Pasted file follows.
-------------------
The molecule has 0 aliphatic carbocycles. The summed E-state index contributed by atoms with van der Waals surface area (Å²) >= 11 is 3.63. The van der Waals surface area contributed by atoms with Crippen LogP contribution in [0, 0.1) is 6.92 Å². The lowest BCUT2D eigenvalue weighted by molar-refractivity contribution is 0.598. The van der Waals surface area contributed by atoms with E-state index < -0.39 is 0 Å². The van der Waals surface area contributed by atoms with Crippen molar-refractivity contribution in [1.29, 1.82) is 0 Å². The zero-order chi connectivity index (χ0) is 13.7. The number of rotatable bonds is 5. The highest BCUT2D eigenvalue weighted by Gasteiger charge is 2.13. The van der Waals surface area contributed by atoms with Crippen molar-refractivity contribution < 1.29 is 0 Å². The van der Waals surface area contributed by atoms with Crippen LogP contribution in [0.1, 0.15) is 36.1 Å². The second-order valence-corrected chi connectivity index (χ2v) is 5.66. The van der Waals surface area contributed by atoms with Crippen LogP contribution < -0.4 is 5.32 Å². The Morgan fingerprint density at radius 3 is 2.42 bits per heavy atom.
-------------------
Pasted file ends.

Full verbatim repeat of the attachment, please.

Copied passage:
The molecule has 0 aliphatic carbocycles. The summed E-state index contributed by atoms with van der Waals surface area (Å²) >= 11 is 3.63. The van der Waals surface area contributed by atoms with Crippen LogP contribution in [0, 0.1) is 6.92 Å². The lowest BCUT2D eigenvalue weighted by molar-refractivity contribution is 0.598. The van der Waals surface area contributed by atoms with E-state index < -0.39 is 0 Å². The van der Waals surface area contributed by atoms with Crippen molar-refractivity contribution in [1.29, 1.82) is 0 Å². The zero-order chi connectivity index (χ0) is 13.7. The number of rotatable bonds is 5. The highest BCUT2D eigenvalue weighted by Gasteiger charge is 2.13. The van der Waals surface area contributed by atoms with Crippen molar-refractivity contribution < 1.29 is 0 Å². The van der Waals surface area contributed by atoms with Crippen LogP contribution in [0.1, 0.15) is 36.1 Å². The second-order valence-corrected chi connectivity index (χ2v) is 5.66. The van der Waals surface area contributed by atoms with Crippen LogP contribution < -0.4 is 5.32 Å². The Morgan fingerprint density at radius 3 is 2.42 bits per heavy atom.